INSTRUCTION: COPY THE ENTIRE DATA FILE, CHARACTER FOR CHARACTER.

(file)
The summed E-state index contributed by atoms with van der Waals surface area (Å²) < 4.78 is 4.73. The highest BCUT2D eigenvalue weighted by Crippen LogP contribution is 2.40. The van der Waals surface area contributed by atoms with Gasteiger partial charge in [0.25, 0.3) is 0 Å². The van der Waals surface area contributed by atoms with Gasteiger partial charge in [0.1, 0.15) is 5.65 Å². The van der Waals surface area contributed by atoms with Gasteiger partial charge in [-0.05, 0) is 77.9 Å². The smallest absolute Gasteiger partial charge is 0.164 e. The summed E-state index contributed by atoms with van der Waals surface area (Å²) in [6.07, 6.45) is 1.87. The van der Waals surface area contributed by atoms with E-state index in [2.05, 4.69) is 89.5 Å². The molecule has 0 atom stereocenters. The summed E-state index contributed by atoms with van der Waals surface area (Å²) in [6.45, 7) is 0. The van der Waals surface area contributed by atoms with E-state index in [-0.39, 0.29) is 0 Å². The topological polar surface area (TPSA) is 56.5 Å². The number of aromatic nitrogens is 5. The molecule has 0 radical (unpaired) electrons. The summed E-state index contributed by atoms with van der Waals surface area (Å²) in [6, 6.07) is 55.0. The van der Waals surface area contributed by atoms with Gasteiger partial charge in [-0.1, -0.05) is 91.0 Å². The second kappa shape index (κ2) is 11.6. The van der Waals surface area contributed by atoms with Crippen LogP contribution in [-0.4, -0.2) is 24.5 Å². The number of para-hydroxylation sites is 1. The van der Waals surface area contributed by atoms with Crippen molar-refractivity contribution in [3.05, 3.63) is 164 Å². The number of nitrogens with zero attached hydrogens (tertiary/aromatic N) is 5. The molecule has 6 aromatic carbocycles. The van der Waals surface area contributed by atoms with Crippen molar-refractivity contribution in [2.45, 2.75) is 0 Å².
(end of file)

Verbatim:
The summed E-state index contributed by atoms with van der Waals surface area (Å²) < 4.78 is 4.73. The highest BCUT2D eigenvalue weighted by Crippen LogP contribution is 2.40. The van der Waals surface area contributed by atoms with Gasteiger partial charge in [0.25, 0.3) is 0 Å². The van der Waals surface area contributed by atoms with Gasteiger partial charge in [0.1, 0.15) is 5.65 Å². The van der Waals surface area contributed by atoms with Gasteiger partial charge in [-0.05, 0) is 77.9 Å². The smallest absolute Gasteiger partial charge is 0.164 e. The summed E-state index contributed by atoms with van der Waals surface area (Å²) in [6.07, 6.45) is 1.87. The van der Waals surface area contributed by atoms with E-state index in [2.05, 4.69) is 89.5 Å². The molecule has 0 atom stereocenters. The summed E-state index contributed by atoms with van der Waals surface area (Å²) in [6.45, 7) is 0. The van der Waals surface area contributed by atoms with E-state index in [-0.39, 0.29) is 0 Å². The topological polar surface area (TPSA) is 56.5 Å². The number of aromatic nitrogens is 5. The molecule has 0 radical (unpaired) electrons. The summed E-state index contributed by atoms with van der Waals surface area (Å²) in [6, 6.07) is 55.0. The van der Waals surface area contributed by atoms with Gasteiger partial charge in [-0.1, -0.05) is 91.0 Å². The second kappa shape index (κ2) is 11.6. The van der Waals surface area contributed by atoms with Crippen LogP contribution in [-0.4, -0.2) is 24.5 Å². The number of para-hydroxylation sites is 1. The van der Waals surface area contributed by atoms with Crippen molar-refractivity contribution in [3.05, 3.63) is 164 Å². The number of nitrogens with zero attached hydrogens (tertiary/aromatic N) is 5. The molecule has 6 aromatic carbocycles. The van der Waals surface area contributed by atoms with Crippen molar-refractivity contribution in [2.45, 2.75) is 0 Å².